The Horsa glider coup-de-main landings in Sicily and Normandy are umbilically linked. The one gave birth to the other. Glider pilot Jim Wallwork, justly remembered for his extraordinary feat at Pegasus Bridge, was also present in Sicily, although with somewhat different results.
The time: two hours before midnight, the 5th of June, 2004, on the eve of the 60th anniversary of the D-Day landings. The place: Benouville, a hamlet on the river Orne, in Normandy, France. Outside the Cafe Gondree, next to the bridge, a packed crowd of revellers is drunkenly singing old war songs such as ‘It’s a Long Way to Tipperary’. Nearby, French technical students are frantically putting the final touches to a full-size replica of a glider. It bears the markings of one of three gliders full of troops that were sent here to seize this bridge during the opening moments of D-Day. French motorcycle police with machine guns are trying to get the students to go home. For tomorrow Prince Charles is coming here to meet Jim Wallwork, the pilot of that glider, and the police want no loose ends. Normandy is being locked down tighter than it was on D-Day itself, in anticipation of a mass invasion by tourists and terrorists. Before he shuts the gate behind the last volunteer, the students’ supervisor checks both ways for patrolling policemen, and then kindly lets me in to take a photograph:
Now wind back the clock 60 years, to just after midnight, the 6th of June, 1944. Six miles from its target, Jim Wallwork’s glider bucks as he releases the tow cable. As the roar of the tug plane’s engines fade into the distance, the 30 heavily armed men sitting behind him fall silent. Using only a stopwatch and compass, ignoring the moonlit landscape below, he flies by the numbers. The river shines like a mirror in the darkness. Making a last turn, he suddenly sees the field right in front of him. He’s coming in too fast. A drag chute snaps open for two seconds, then it’s gone. The glider tears along the ground, bouncing, smashing, sparks flying from barbed wire entanglements. The nose ploughs into the end of the field and the cockpit disintegrates. Wallwork is thrown through the air. He passes out.
Wind back the clock again, this time by 11 months, to July 1943. The place: Syracuse, Sicily. The Allied invasion of Italy begins with Operation Ladbroke, a night glider drop to capture a vital bridge near that ancient town. Wallwork’s tug plane is hopelessly lost. It has been towing his glider up and down the coast of Sicily now for what seems like hours. Finally it casts him off. He lands 56 miles from the bridge. He and his men start walking.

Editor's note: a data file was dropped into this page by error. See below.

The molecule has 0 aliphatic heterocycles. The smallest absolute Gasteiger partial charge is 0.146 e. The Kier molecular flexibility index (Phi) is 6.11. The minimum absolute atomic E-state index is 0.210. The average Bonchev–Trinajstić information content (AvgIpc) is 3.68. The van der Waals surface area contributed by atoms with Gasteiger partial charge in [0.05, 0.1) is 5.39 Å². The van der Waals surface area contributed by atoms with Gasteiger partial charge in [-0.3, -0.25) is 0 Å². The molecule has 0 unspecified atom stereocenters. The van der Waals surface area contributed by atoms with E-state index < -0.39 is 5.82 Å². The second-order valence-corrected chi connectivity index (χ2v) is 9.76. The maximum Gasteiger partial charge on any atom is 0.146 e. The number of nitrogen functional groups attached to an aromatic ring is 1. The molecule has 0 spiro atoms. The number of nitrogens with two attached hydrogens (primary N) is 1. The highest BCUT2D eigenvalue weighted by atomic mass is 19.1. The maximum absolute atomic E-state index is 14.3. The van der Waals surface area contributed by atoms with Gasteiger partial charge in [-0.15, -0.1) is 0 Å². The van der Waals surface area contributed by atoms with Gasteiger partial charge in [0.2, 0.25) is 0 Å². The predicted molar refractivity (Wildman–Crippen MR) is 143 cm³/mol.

The landings are a disaster. Only one glider lands intact near the bridge. There is only one stills photograph and a little cine footage of Operation Ladbroke gliders among all the rolls of film from Sicily now in the Imperial War Museum, and they are of this lone glider. Is this because this glider is the sole spectacular success, and official war photographers are not meant to commemorate what might look like failure?
Of the other gliders, over half land in the sea, and many soldiers drown. Others gliders disintegrate against cliff faces or stone walls, others blow up on landing. One reputedly assaulted the wrong Mediterranean island, Malta. Back in Sicily, only about 10% of the force, a dozen or so gliders, land on or vaguely in the vicinity of their landing zones south of the bridge. The surviving men capture it and hold the bridge, for some 16 hours, before it’s recaptured by Italian forces. Winston Churchill, Prime Minister at the time and staunch proponent of the invasion of Sicily, later called it “a forlorn feat of arms”.
An analysis of the operation was conducted afterwards, and many lessons learned. Not enough lessons perhaps, because nearly a year later, on D-Day in France, many gliders also went wildly astray in the darkness. Not Jim Wallwork’s, however, despite, or perhaps precisely because he had missed his target in Sicily by 56 miles.
Now wind the clock forwards those 11 months, back to that midnight where we left Jim Wallwork lying unconscious in a French field. He has landed his glider exactly where he was supposed to, just yards from the bridge in Benouville. His passengers storm out of the glider and seize the bridge. Here is the scene. This impressive piece of precision parking will be later described by an Air Chief Marshal as “the greatest feat of flying of the Second World War”.
For the final time, let’s wind that clock – this time forwards 60 years, back to where our story began, on the anniversary of D-Day in 2004. In the great heat of a perfect June day, Prince Charles and Jim Wallwork swelter in the cockpit of the replica glider. As they emerge, journalists bombard them with questions. Wallwork is reticent and plays down his role. Was it the greatest feat of flying? No, he says – his crash-landing simply “took out the barbed wire so the fellows dashing out wouldn’t tear their trousers.” He seems reluctant to say more. After 60 years of telling, this story ends here.
Read a fuller account of the 2004 60th anniversary of D-Day celebrations here.